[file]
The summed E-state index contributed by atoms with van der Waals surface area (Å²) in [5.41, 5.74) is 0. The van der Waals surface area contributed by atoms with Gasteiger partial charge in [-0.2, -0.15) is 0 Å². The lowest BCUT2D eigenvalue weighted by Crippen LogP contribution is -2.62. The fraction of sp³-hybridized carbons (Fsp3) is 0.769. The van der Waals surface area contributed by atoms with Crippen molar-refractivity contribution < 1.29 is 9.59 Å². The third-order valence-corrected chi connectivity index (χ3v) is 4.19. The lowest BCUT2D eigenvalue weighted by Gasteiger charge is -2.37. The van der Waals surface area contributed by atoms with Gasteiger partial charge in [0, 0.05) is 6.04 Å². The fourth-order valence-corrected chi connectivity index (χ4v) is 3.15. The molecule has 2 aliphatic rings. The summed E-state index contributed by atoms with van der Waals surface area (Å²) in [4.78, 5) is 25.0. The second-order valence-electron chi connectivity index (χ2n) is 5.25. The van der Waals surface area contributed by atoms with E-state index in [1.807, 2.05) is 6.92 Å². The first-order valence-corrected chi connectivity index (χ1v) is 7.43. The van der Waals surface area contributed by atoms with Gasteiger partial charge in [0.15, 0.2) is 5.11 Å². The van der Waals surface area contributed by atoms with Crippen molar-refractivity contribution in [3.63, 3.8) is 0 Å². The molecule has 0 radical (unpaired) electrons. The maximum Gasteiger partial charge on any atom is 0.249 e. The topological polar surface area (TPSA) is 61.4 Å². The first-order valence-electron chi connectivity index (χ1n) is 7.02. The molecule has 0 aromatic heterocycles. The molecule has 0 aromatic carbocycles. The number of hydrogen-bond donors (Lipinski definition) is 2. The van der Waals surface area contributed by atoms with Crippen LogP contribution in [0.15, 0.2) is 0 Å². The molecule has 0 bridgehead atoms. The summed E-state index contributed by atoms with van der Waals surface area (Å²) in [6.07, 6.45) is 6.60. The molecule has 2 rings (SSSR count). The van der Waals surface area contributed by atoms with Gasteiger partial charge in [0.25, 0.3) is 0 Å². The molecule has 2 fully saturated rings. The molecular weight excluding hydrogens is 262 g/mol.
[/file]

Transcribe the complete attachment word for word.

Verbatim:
The summed E-state index contributed by atoms with van der Waals surface area (Å²) in [5.41, 5.74) is 0. The van der Waals surface area contributed by atoms with Gasteiger partial charge in [-0.2, -0.15) is 0 Å². The lowest BCUT2D eigenvalue weighted by Crippen LogP contribution is -2.62. The fraction of sp³-hybridized carbons (Fsp3) is 0.769. The van der Waals surface area contributed by atoms with Crippen molar-refractivity contribution < 1.29 is 9.59 Å². The third-order valence-corrected chi connectivity index (χ3v) is 4.19. The lowest BCUT2D eigenvalue weighted by Gasteiger charge is -2.37. The van der Waals surface area contributed by atoms with Gasteiger partial charge in [0, 0.05) is 6.04 Å². The fourth-order valence-corrected chi connectivity index (χ4v) is 3.15. The molecule has 2 aliphatic rings. The summed E-state index contributed by atoms with van der Waals surface area (Å²) in [4.78, 5) is 25.0. The second-order valence-electron chi connectivity index (χ2n) is 5.25. The van der Waals surface area contributed by atoms with E-state index in [1.807, 2.05) is 6.92 Å². The first-order valence-corrected chi connectivity index (χ1v) is 7.43. The van der Waals surface area contributed by atoms with Gasteiger partial charge in [0.15, 0.2) is 5.11 Å². The van der Waals surface area contributed by atoms with Crippen molar-refractivity contribution in [3.63, 3.8) is 0 Å². The molecule has 0 radical (unpaired) electrons. The maximum Gasteiger partial charge on any atom is 0.249 e. The topological polar surface area (TPSA) is 61.4 Å². The first-order valence-electron chi connectivity index (χ1n) is 7.02. The molecule has 0 aromatic heterocycles. The molecule has 0 aromatic carbocycles. The number of hydrogen-bond donors (Lipinski definition) is 2. The van der Waals surface area contributed by atoms with Crippen LogP contribution in [0.15, 0.2) is 0 Å². The molecule has 0 bridgehead atoms. The summed E-state index contributed by atoms with van der Waals surface area (Å²) in [6.07, 6.45) is 6.60. The molecule has 2 rings (SSSR count). The van der Waals surface area contributed by atoms with Gasteiger partial charge in [0.25, 0.3) is 0 Å². The molecule has 2 fully saturated rings. The molecular weight excluding hydrogens is 262 g/mol.